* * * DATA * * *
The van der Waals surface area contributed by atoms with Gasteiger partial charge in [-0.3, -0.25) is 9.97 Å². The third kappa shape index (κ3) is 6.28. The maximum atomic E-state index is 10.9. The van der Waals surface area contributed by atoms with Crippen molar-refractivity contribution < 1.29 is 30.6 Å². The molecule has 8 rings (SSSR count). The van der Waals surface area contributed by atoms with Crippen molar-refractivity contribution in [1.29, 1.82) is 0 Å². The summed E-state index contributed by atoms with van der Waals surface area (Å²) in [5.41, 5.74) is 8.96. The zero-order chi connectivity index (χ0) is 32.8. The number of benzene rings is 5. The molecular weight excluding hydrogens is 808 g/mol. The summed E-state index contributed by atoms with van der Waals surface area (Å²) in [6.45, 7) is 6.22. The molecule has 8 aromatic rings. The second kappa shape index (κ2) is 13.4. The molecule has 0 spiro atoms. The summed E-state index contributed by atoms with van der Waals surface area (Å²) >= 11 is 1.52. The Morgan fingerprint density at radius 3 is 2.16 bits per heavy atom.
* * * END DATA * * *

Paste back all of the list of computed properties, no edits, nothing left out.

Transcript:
The van der Waals surface area contributed by atoms with Gasteiger partial charge in [-0.3, -0.25) is 9.97 Å². The third kappa shape index (κ3) is 6.28. The maximum atomic E-state index is 10.9. The van der Waals surface area contributed by atoms with Crippen molar-refractivity contribution < 1.29 is 30.6 Å². The molecule has 8 rings (SSSR count). The van der Waals surface area contributed by atoms with Crippen molar-refractivity contribution in [1.29, 1.82) is 0 Å². The summed E-state index contributed by atoms with van der Waals surface area (Å²) in [5.41, 5.74) is 8.96. The zero-order chi connectivity index (χ0) is 32.8. The number of benzene rings is 5. The molecular weight excluding hydrogens is 808 g/mol. The summed E-state index contributed by atoms with van der Waals surface area (Å²) in [6.45, 7) is 6.22. The molecule has 8 aromatic rings. The second kappa shape index (κ2) is 13.4. The molecule has 0 spiro atoms. The summed E-state index contributed by atoms with van der Waals surface area (Å²) >= 11 is 1.52. The Morgan fingerprint density at radius 3 is 2.16 bits per heavy atom.